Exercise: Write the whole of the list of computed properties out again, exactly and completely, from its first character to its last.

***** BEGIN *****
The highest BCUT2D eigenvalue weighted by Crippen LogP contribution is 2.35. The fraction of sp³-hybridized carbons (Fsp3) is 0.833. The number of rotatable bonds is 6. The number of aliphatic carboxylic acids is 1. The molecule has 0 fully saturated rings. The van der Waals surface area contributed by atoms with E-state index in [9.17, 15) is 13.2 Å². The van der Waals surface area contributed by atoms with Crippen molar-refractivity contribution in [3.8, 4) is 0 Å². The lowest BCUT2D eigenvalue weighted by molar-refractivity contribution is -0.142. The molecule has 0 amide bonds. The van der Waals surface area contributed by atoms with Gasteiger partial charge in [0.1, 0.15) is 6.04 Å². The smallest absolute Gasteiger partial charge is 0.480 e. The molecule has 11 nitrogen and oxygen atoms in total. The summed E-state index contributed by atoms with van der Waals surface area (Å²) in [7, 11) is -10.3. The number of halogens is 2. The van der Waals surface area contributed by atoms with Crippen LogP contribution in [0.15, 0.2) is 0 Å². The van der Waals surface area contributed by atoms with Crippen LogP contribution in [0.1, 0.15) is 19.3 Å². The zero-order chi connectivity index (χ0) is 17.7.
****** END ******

The highest BCUT2D eigenvalue weighted by Crippen LogP contribution is 2.35. The fraction of sp³-hybridized carbons (Fsp3) is 0.833. The number of rotatable bonds is 6. The number of aliphatic carboxylic acids is 1. The molecule has 0 fully saturated rings. The van der Waals surface area contributed by atoms with E-state index in [9.17, 15) is 13.2 Å². The van der Waals surface area contributed by atoms with Crippen molar-refractivity contribution in [3.8, 4) is 0 Å². The lowest BCUT2D eigenvalue weighted by molar-refractivity contribution is -0.142. The molecule has 0 amide bonds. The van der Waals surface area contributed by atoms with Gasteiger partial charge in [0.1, 0.15) is 6.04 Å². The smallest absolute Gasteiger partial charge is 0.480 e. The molecule has 11 nitrogen and oxygen atoms in total. The summed E-state index contributed by atoms with van der Waals surface area (Å²) in [7, 11) is -10.3. The number of halogens is 2. The van der Waals surface area contributed by atoms with Crippen LogP contribution in [0.15, 0.2) is 0 Å². The van der Waals surface area contributed by atoms with Crippen LogP contribution in [0.1, 0.15) is 19.3 Å². The zero-order chi connectivity index (χ0) is 17.7.